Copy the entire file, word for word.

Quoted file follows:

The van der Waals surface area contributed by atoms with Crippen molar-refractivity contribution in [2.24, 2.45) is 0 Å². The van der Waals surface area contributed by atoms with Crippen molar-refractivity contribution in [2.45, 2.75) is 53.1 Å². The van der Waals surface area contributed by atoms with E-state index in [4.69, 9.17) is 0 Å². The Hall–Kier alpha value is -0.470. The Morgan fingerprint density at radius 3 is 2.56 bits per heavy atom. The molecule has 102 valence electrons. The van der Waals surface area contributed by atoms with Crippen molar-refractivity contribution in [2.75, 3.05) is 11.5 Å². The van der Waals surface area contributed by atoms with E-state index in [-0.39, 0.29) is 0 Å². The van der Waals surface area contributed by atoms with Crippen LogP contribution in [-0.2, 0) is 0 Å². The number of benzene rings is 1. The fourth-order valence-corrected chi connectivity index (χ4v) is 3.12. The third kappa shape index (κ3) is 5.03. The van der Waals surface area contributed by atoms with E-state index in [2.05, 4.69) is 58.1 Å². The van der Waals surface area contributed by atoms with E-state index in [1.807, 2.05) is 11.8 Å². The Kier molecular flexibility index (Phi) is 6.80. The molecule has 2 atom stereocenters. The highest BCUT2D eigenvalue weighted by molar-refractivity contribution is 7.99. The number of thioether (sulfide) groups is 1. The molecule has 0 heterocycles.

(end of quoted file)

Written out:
The van der Waals surface area contributed by atoms with Crippen molar-refractivity contribution in [2.24, 2.45) is 0 Å². The van der Waals surface area contributed by atoms with Crippen molar-refractivity contribution in [2.45, 2.75) is 53.1 Å². The van der Waals surface area contributed by atoms with E-state index in [4.69, 9.17) is 0 Å². The Hall–Kier alpha value is -0.470. The Morgan fingerprint density at radius 3 is 2.56 bits per heavy atom. The molecule has 102 valence electrons. The van der Waals surface area contributed by atoms with Crippen molar-refractivity contribution in [2.75, 3.05) is 11.5 Å². The van der Waals surface area contributed by atoms with E-state index in [-0.39, 0.29) is 0 Å². The van der Waals surface area contributed by atoms with Crippen LogP contribution in [-0.2, 0) is 0 Å². The number of benzene rings is 1. The fourth-order valence-corrected chi connectivity index (χ4v) is 3.12. The third kappa shape index (κ3) is 5.03. The van der Waals surface area contributed by atoms with E-state index in [2.05, 4.69) is 58.1 Å². The van der Waals surface area contributed by atoms with E-state index in [1.807, 2.05) is 11.8 Å². The Kier molecular flexibility index (Phi) is 6.80. The molecule has 2 atom stereocenters. The highest BCUT2D eigenvalue weighted by molar-refractivity contribution is 7.99. The number of thioether (sulfide) groups is 1. The molecule has 0 heterocycles.